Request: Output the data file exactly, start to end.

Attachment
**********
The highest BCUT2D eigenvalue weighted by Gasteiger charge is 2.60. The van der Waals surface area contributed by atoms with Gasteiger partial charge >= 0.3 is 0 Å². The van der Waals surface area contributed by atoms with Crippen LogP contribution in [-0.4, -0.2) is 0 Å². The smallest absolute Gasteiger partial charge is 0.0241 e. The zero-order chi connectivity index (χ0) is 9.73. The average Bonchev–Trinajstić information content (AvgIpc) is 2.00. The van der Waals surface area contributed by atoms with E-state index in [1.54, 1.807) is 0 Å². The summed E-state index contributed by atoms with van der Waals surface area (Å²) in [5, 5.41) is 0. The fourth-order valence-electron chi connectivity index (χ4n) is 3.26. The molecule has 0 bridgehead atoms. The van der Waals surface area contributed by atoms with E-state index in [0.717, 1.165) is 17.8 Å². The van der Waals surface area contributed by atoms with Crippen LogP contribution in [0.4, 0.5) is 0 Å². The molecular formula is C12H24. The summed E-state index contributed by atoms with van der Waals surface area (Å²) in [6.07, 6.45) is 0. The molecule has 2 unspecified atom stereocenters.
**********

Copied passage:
The highest BCUT2D eigenvalue weighted by Gasteiger charge is 2.60. The van der Waals surface area contributed by atoms with Gasteiger partial charge >= 0.3 is 0 Å². The van der Waals surface area contributed by atoms with Crippen LogP contribution in [-0.4, -0.2) is 0 Å². The smallest absolute Gasteiger partial charge is 0.0241 e. The zero-order chi connectivity index (χ0) is 9.73. The average Bonchev–Trinajstić information content (AvgIpc) is 2.00. The van der Waals surface area contributed by atoms with E-state index in [1.54, 1.807) is 0 Å². The summed E-state index contributed by atoms with van der Waals surface area (Å²) in [5, 5.41) is 0. The fourth-order valence-electron chi connectivity index (χ4n) is 3.26. The molecule has 0 bridgehead atoms. The van der Waals surface area contributed by atoms with E-state index in [0.717, 1.165) is 17.8 Å². The van der Waals surface area contributed by atoms with Crippen LogP contribution in [0.4, 0.5) is 0 Å². The molecular formula is C12H24. The summed E-state index contributed by atoms with van der Waals surface area (Å²) in [6.07, 6.45) is 0. The molecule has 2 unspecified atom stereocenters.